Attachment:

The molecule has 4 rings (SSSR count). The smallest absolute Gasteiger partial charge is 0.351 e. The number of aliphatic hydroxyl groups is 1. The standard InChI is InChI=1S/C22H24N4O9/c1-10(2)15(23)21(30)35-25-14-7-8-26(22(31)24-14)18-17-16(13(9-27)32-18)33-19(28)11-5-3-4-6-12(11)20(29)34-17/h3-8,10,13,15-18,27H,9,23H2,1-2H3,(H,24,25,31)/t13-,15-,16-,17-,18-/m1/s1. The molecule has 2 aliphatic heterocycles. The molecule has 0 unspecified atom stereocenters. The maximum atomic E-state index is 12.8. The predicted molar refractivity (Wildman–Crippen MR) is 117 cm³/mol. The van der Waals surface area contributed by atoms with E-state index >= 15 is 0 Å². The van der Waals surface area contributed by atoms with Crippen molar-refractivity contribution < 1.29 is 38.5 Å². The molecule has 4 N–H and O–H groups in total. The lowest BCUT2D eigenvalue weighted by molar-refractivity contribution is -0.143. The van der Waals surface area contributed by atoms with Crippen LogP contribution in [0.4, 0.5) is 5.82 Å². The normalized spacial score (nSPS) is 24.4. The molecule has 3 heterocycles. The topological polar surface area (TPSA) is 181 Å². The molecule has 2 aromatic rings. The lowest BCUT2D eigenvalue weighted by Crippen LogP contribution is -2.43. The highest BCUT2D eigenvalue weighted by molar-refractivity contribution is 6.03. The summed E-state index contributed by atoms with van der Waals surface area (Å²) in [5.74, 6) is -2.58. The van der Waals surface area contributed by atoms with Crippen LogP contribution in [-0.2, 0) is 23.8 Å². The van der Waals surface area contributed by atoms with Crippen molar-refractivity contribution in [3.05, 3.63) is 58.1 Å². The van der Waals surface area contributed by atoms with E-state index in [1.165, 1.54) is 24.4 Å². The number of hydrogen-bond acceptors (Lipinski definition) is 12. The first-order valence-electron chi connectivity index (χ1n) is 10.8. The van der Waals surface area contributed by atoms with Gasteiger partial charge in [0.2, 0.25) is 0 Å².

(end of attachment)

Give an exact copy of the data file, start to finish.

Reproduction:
The molecule has 4 rings (SSSR count). The smallest absolute Gasteiger partial charge is 0.351 e. The number of aliphatic hydroxyl groups is 1. The standard InChI is InChI=1S/C22H24N4O9/c1-10(2)15(23)21(30)35-25-14-7-8-26(22(31)24-14)18-17-16(13(9-27)32-18)33-19(28)11-5-3-4-6-12(11)20(29)34-17/h3-8,10,13,15-18,27H,9,23H2,1-2H3,(H,24,25,31)/t13-,15-,16-,17-,18-/m1/s1. The molecule has 2 aliphatic heterocycles. The molecule has 0 unspecified atom stereocenters. The maximum atomic E-state index is 12.8. The predicted molar refractivity (Wildman–Crippen MR) is 117 cm³/mol. The van der Waals surface area contributed by atoms with E-state index >= 15 is 0 Å². The van der Waals surface area contributed by atoms with Crippen molar-refractivity contribution < 1.29 is 38.5 Å². The molecule has 4 N–H and O–H groups in total. The lowest BCUT2D eigenvalue weighted by molar-refractivity contribution is -0.143. The van der Waals surface area contributed by atoms with Crippen LogP contribution in [0.4, 0.5) is 5.82 Å². The normalized spacial score (nSPS) is 24.4. The molecule has 3 heterocycles. The topological polar surface area (TPSA) is 181 Å². The molecule has 2 aromatic rings. The lowest BCUT2D eigenvalue weighted by Crippen LogP contribution is -2.43. The highest BCUT2D eigenvalue weighted by molar-refractivity contribution is 6.03. The summed E-state index contributed by atoms with van der Waals surface area (Å²) in [5.74, 6) is -2.58. The van der Waals surface area contributed by atoms with Crippen LogP contribution in [-0.2, 0) is 23.8 Å². The van der Waals surface area contributed by atoms with Crippen molar-refractivity contribution in [3.05, 3.63) is 58.1 Å². The van der Waals surface area contributed by atoms with E-state index in [1.165, 1.54) is 24.4 Å². The number of hydrogen-bond acceptors (Lipinski definition) is 12. The first-order valence-electron chi connectivity index (χ1n) is 10.8. The van der Waals surface area contributed by atoms with Gasteiger partial charge in [0.2, 0.25) is 0 Å².